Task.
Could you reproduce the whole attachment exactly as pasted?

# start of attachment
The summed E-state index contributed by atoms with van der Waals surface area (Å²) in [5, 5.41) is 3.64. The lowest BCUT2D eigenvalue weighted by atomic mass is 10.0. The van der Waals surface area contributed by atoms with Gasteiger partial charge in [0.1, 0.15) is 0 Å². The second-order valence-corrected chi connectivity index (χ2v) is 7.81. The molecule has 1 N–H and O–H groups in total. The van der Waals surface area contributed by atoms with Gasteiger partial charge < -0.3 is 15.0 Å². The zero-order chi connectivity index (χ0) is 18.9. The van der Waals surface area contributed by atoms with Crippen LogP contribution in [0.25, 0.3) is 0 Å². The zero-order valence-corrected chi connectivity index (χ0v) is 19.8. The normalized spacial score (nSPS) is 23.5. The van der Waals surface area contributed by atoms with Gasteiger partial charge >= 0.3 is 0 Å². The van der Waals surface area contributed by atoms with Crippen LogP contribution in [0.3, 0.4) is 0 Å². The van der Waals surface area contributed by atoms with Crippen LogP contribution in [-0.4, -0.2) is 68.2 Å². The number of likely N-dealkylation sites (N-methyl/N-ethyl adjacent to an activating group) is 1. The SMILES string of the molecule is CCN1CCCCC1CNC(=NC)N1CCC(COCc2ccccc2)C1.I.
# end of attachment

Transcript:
The summed E-state index contributed by atoms with van der Waals surface area (Å²) in [5, 5.41) is 3.64. The lowest BCUT2D eigenvalue weighted by atomic mass is 10.0. The van der Waals surface area contributed by atoms with Gasteiger partial charge in [0.1, 0.15) is 0 Å². The second-order valence-corrected chi connectivity index (χ2v) is 7.81. The molecule has 1 N–H and O–H groups in total. The van der Waals surface area contributed by atoms with Gasteiger partial charge < -0.3 is 15.0 Å². The zero-order chi connectivity index (χ0) is 18.9. The van der Waals surface area contributed by atoms with Crippen LogP contribution in [0.25, 0.3) is 0 Å². The zero-order valence-corrected chi connectivity index (χ0v) is 19.8. The normalized spacial score (nSPS) is 23.5. The van der Waals surface area contributed by atoms with Gasteiger partial charge >= 0.3 is 0 Å². The van der Waals surface area contributed by atoms with Crippen LogP contribution in [0.3, 0.4) is 0 Å². The van der Waals surface area contributed by atoms with Crippen LogP contribution in [-0.4, -0.2) is 68.2 Å². The number of likely N-dealkylation sites (N-methyl/N-ethyl adjacent to an activating group) is 1. The SMILES string of the molecule is CCN1CCCCC1CNC(=NC)N1CCC(COCc2ccccc2)C1.I.